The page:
It has been shown that the “coat” of gram-negative bacteria known as lipo-polysaccharides can induce massive systemic inflammation, including the release of pro-inflammatory cytokines such as TNF-? in the brain.
Pathogenic organisms such as Clostridia produce toxins that disrupt dopamine metabolism, causing mood swings, anxiety, aggression.
Due to the essential role of the tight junctions of the intestines that protect against antigen invasion, a weakening of the intestines can lead to increased permeability, allowing various pathogenic microbes to easily enter the bloodstream. This increased intestinal permeability induces high inflammatory activity in the brain, nervous system and many other parts of the body. There will also be imbalances in the gut flora and infections with pathogens and opportunistic microorganisms, such as Candida albicans. Candida affects the brain and mood by producing up to 79 toxic chemicals that are released into the body. That is why so many people who have Candida infections suffer from low concentration, depression, anxiety, fatigue.
Similarly, in people suffering from SIBO (bacterial overgrowth of the small intestine), there is a significant deficiency of B12 and the production of toxic chemicals, which mimic the function of neurotransmitters in the body. A study in mice showed that by changing and balancing the gut bacteria (through diet, probiotics, and nutrients) they changed their personality and behavior.
Researchers at Ohio State University have found that gut bacteria also affect the temperament of young children.
After examining 77 children aged 18 to 27 months, the researchers concluded that mood, curiosity, sociability, impulsivity and – in the case of boys – extroversion are related to the diversity of bacterial species in the digestive system.
So, there is enough clinical evidence that attests to the direct and essential link between the health of the digestive system and that of the brain. One more reason to consider that irritability, insomnia, depression or migraine has a major cause that is actually found in another area of the body than that of the … head!
By Healing the Digestive System You Can Reduce Inflammation and Improve Cognition.
In general, people who consume prebiotics, probiotics (from food and supplements) and adequate amounts of fiber from vegetables and fruits, as well as traditionally fermented foods, will enrich their gut flora with beneficial bacteria. Often, this is not enough to restore balance in the digestive system; many other aspects must be considered, including:the consumption of a diet suitable for the metabolic type, the proper consumption of nutrients from supplements, biochemical balancing, healing of the leaky gut syndrome, elimination of intestinal pathogens, reduction of inflammation and toxicity.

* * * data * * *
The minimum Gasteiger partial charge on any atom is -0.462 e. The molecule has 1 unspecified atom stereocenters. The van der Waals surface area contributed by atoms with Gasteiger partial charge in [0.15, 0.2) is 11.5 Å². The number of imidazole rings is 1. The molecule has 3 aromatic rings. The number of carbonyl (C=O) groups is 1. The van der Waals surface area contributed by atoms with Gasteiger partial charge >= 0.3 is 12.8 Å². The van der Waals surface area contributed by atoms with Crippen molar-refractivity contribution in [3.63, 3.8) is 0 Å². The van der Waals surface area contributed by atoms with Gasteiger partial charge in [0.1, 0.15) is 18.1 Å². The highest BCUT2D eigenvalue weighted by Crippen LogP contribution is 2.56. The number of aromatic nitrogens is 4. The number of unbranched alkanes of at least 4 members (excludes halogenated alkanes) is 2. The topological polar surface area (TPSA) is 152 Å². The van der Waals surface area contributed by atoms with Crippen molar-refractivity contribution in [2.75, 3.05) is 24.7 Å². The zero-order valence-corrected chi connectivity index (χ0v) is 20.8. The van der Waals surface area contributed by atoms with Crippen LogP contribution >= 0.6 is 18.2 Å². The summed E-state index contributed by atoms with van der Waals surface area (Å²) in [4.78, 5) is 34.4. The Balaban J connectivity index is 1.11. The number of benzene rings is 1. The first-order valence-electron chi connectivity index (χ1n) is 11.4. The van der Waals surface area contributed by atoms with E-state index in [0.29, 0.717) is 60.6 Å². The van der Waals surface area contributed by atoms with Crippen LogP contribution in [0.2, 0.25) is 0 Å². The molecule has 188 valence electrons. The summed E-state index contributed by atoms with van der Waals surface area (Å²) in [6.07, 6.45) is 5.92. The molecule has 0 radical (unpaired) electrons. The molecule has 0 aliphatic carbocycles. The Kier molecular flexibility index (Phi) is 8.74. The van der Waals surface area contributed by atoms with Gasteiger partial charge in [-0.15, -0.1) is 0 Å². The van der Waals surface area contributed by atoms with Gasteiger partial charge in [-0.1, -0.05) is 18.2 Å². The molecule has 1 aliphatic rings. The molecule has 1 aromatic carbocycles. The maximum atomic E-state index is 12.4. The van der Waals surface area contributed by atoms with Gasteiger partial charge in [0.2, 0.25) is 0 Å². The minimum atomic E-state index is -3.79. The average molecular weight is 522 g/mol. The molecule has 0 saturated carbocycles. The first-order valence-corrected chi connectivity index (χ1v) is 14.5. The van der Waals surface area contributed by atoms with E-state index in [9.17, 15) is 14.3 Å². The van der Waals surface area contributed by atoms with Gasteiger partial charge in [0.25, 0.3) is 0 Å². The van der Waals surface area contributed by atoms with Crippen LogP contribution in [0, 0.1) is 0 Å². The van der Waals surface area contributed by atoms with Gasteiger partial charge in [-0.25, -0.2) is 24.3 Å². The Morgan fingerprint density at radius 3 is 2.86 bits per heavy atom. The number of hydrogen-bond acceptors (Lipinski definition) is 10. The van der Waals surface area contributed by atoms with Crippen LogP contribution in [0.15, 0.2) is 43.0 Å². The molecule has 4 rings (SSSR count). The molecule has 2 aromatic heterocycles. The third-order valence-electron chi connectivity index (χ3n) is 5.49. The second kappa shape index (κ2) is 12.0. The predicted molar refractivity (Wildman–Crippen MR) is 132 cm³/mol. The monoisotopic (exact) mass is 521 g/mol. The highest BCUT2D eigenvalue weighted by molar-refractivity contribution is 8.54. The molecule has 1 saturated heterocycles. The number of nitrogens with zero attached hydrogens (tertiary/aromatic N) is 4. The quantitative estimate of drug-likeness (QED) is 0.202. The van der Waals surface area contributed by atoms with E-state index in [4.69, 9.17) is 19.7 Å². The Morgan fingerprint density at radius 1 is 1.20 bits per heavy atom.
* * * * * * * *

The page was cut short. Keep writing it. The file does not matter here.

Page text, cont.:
The gastrointestinal tract is the main way the body uses to eliminates metabolic wastes and hazardous chemicals. Imbalances in the intestine such as chronic constipation, practically poison the body with pathogenic bacteria and toxic substances continuously. Ensuring proper intestinal motility is therefore essential. For this, not only the digestive balance must be solved, but also the function of the liver and gallbladder.
Other beneficial and important actions for maintaining a healthy microbiome that you can take are:?avoiding medical interventions that cause dysbiosis (imbalance in the intestinal flora), avoiding processed foods, food additives, pesticides, pollution, avoiding restrictive diets for long periods, medicines, especially antibiotics and powdered milk (for infants). Choose natural personal hygiene and cleaning products, based on essential oils and avoid conventional products with synthetic and toxic antimicrobial substances.
While addressing the real causes systematically, you can also add a variety of flavanoids to dampen neuroinflammation. The most powerful in this regard are: apigenin, luteolin, baicalin, resveratrol, rutin, catechin, curcumin.
For a precise detection of pathogenic and beneficial microorganisms, and a correct evaluation of the intestinal microbiome, I use a very comprehensive analysis through the GI Ecologix test in my practice. The result can thus offer many important clinical information that cannot be detected in any other way and contribute to the development of a targeted plan for successful intestinal healing.